Shortline industry plays a prominent role in the North American Freight Rail System (mainly United States and Canada), providing a customized freight rail service to the shippers, i.e. the first/last mile rail access for those low dense/light demand markets, outside the Class I’s business model (highly loaded corridors), as well as competition enhancers, through the connection of shippers facilities with more than one Class I railroad. The Short Line’s Rail industry role and its inherent freight rail business model have been strengthened in the years that followed the so called Staggers Act (1980), in the U.S., in which freight rail carriers have focused their efforts on the high density rail markets. Meanwhile, the Shortlines, also known as Class II and Class III freight rail companies, have lead the way in the light density branch lines, providing a customized freight rail service to those shippers located outside the boundary limits of the rail trunk corridors. The importance of Shortline for the U.S. freight rail industry is illustrated by the 603 U.S. shortlines currently operating on 76,000 km (47,500 miles), providing service for one in five (20%) cars moving each year, which accounts for 29% of freight rail production in the country. Furthermore, the recent launch of the controversial Class I Precision Schedule Railroading (PSR) concept, and its inherent asset maximization (mainly associated with disruptive service features — essentially lane and yards closures), has strengthened the strategic importance of Shortlines in the U.S. freight rail scenario, which ultimately requires an improved Class I – Shortline relationship, to guarantee/maintain a connection between shippers (farmers, manufacturers and other industries), and the customers market.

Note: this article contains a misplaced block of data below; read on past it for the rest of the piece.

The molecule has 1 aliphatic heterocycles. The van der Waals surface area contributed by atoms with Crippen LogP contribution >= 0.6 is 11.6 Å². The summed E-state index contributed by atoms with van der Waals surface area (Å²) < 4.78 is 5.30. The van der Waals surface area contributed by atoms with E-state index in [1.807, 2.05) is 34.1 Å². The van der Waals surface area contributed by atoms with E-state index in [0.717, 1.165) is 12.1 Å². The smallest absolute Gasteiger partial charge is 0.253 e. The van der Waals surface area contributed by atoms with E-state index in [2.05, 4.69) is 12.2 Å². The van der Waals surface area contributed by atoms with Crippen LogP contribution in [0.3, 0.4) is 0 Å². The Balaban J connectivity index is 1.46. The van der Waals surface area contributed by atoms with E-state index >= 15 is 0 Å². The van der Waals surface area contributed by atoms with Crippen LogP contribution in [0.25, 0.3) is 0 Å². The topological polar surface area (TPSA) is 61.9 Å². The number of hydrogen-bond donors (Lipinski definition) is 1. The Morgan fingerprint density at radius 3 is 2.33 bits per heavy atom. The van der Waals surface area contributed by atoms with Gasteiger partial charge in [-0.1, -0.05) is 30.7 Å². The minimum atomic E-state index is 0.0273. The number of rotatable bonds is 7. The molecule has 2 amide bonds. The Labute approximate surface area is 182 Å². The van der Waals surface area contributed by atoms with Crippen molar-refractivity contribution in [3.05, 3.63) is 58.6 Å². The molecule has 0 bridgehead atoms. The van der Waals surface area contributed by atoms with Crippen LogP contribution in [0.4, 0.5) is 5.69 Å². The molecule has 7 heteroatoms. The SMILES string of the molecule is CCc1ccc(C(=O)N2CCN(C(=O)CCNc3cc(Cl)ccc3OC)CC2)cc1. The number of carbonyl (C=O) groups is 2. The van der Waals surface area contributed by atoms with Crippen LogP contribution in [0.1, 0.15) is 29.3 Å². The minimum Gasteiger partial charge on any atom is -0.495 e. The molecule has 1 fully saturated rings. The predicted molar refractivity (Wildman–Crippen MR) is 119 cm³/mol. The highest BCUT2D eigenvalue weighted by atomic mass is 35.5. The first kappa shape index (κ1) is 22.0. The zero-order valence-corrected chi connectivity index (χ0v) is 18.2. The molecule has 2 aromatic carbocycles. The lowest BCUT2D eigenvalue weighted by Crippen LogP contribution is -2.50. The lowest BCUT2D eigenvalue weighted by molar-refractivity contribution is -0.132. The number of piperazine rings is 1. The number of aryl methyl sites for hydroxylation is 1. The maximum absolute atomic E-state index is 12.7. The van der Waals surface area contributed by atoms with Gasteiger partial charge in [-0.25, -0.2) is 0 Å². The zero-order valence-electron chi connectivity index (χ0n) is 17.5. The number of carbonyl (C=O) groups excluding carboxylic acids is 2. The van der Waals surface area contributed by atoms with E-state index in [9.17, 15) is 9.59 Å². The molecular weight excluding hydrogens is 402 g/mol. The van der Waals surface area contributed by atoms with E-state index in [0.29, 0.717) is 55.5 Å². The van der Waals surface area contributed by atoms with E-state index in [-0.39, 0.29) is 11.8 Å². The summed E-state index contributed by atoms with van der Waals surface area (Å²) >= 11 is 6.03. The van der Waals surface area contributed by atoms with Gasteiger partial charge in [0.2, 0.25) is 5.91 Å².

Brazil, a continental country located in South America, has a sprawled and low density rail network (28,218 km – 17,636.25 mi). Besides sprawled/low density, the Brazilian rail network is not uniformly demanded, with just 40% of the network with used (demanded) capacities higher than 50%, basically associated with iron ore and agricultural commodities transport (which accounts for almost 80% of the country’s whole freight rail production), while almost 60% of the network remain with very light use (available capacity higher than 80%). This picture shows a great opportunity for the introduction of the Shortline Rail Concept in the Brazilian Freight Rail System, focused on smaller rail operators to provide a customized and accessible freight rail service for shippers located in the influence area of the rail network.
To reach this target, Brazil has basically two alternative pathways: i) a structural approach, associated with a complete network restructuration (in a similar way the U.S. Class I railroads have marketed unproductive branches to short line operators) and ii) a regulatory approach, in which the current concession format would be maintained, with the imposition of rail stretches production targets to current rail concessionaires (incumbents), which ultimately could be encouraged to set operational partnerships with the so called Independent Rail Operators (IRO), to comply with those production rail targets. This work is supposed to present an overview, in a review format, of the North American Shortline Freight Rail experience, highlighting its operational regime/requirements, the business model, the tax incentives and the Shortline’s role in the class I PSR scenario. This analysis is, then, followed by an assessment of the perspectives and the inherent pathways for a Shortline Freight Rail Model implementation in Brazil.